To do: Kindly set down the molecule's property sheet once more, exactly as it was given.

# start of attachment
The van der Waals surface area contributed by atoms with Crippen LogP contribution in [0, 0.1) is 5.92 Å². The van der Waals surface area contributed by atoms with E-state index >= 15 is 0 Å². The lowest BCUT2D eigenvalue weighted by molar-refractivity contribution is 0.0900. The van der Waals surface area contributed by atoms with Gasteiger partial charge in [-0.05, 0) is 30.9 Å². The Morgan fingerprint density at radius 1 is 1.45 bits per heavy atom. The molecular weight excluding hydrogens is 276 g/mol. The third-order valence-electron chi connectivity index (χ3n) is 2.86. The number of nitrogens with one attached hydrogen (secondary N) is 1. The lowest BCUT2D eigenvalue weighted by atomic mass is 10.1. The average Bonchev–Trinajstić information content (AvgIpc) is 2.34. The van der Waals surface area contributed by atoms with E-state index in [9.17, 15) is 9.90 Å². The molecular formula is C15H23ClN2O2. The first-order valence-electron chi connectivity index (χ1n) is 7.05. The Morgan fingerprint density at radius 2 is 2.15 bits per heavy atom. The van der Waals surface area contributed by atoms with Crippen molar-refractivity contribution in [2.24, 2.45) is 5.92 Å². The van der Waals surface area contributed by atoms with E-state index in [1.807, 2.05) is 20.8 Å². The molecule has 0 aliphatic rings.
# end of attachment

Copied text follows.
The van der Waals surface area contributed by atoms with Crippen LogP contribution in [0, 0.1) is 5.92 Å². The van der Waals surface area contributed by atoms with E-state index >= 15 is 0 Å². The lowest BCUT2D eigenvalue weighted by molar-refractivity contribution is 0.0900. The van der Waals surface area contributed by atoms with Gasteiger partial charge in [-0.05, 0) is 30.9 Å². The Morgan fingerprint density at radius 1 is 1.45 bits per heavy atom. The molecular weight excluding hydrogens is 276 g/mol. The third-order valence-electron chi connectivity index (χ3n) is 2.86. The number of nitrogens with one attached hydrogen (secondary N) is 1. The lowest BCUT2D eigenvalue weighted by atomic mass is 10.1. The average Bonchev–Trinajstić information content (AvgIpc) is 2.34. The van der Waals surface area contributed by atoms with E-state index in [9.17, 15) is 9.90 Å². The molecular formula is C15H23ClN2O2. The first-order valence-electron chi connectivity index (χ1n) is 7.05. The Morgan fingerprint density at radius 2 is 2.15 bits per heavy atom. The van der Waals surface area contributed by atoms with Crippen molar-refractivity contribution in [2.24, 2.45) is 5.92 Å². The van der Waals surface area contributed by atoms with E-state index in [1.807, 2.05) is 20.8 Å². The molecule has 0 aliphatic rings.